The Changing Face of Education during COVID

With the COVID outbreak, we've learned that students need to be more flexible as they face their future work life. According to an article on District Administration, 6 Ways the Future of Work is Changing Education, there are 6 changes educators must make to help students be better prepared for their future work environments.

1. Develop creators, not consumers
Instructors teach students to work independently, manage their time, develop plans, brainstorm for problem-solving, and market ideas.

2. Teach Entrepreneurial Skills
Students must learn every aspect of their work environment. Teachers can do this with makerspaces, project-based learning, STEAM-focused learning and pairing up students with professionals to job shadow.

3. Teach COVID-era Skills
Students need to learn self-reliance. Teach students how to facilitate connections both personal and professional. Students also need to learn how to find credible information online, and other do-it-yourself like skills.

4. Develop Students who can learn on the job
K-12 education has always been the focus of businesses and manufacturing as a source of future workers who can be trained and retrained as the different industries change. To make this happen, teachers are connecting the real world to learning.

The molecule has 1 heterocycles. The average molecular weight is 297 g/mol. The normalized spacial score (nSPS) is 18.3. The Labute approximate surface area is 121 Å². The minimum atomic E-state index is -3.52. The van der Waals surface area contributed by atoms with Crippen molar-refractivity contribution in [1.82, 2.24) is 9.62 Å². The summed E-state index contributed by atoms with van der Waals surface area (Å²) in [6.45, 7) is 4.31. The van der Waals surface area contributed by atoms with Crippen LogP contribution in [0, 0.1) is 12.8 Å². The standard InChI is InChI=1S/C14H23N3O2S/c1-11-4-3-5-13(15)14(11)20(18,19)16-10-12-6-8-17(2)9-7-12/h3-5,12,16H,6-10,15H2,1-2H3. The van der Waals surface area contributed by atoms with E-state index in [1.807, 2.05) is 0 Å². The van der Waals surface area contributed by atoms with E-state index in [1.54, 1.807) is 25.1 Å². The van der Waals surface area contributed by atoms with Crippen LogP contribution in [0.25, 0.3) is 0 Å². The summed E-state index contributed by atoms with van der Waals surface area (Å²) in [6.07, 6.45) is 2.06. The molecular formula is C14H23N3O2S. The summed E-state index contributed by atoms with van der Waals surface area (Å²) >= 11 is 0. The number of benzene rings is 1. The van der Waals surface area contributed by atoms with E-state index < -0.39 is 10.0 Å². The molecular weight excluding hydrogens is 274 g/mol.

5. Provide more apprenticeships
Before education as we know it came into existence, students left the one-room schoolhouse, and most went into an apprenticeship program. Many districts are going back to this model by working with local businesses and community colleges to create CTE learn-on-the-job programs.

6. Don't force kids to go to college
Students are guided into going to a 4-year college, but now that emphasis is changing. Plumbers are in high demand and make a good living wage. A career in the trades is no longer a profession with no future.

With every shift that happens in our world, education has always made the jump to meet that change. COVID made this all the more apparent and educators are now scrambling to ensure students have the correct tools for the future of work.

By: Laura Jacoby 
Office Administrator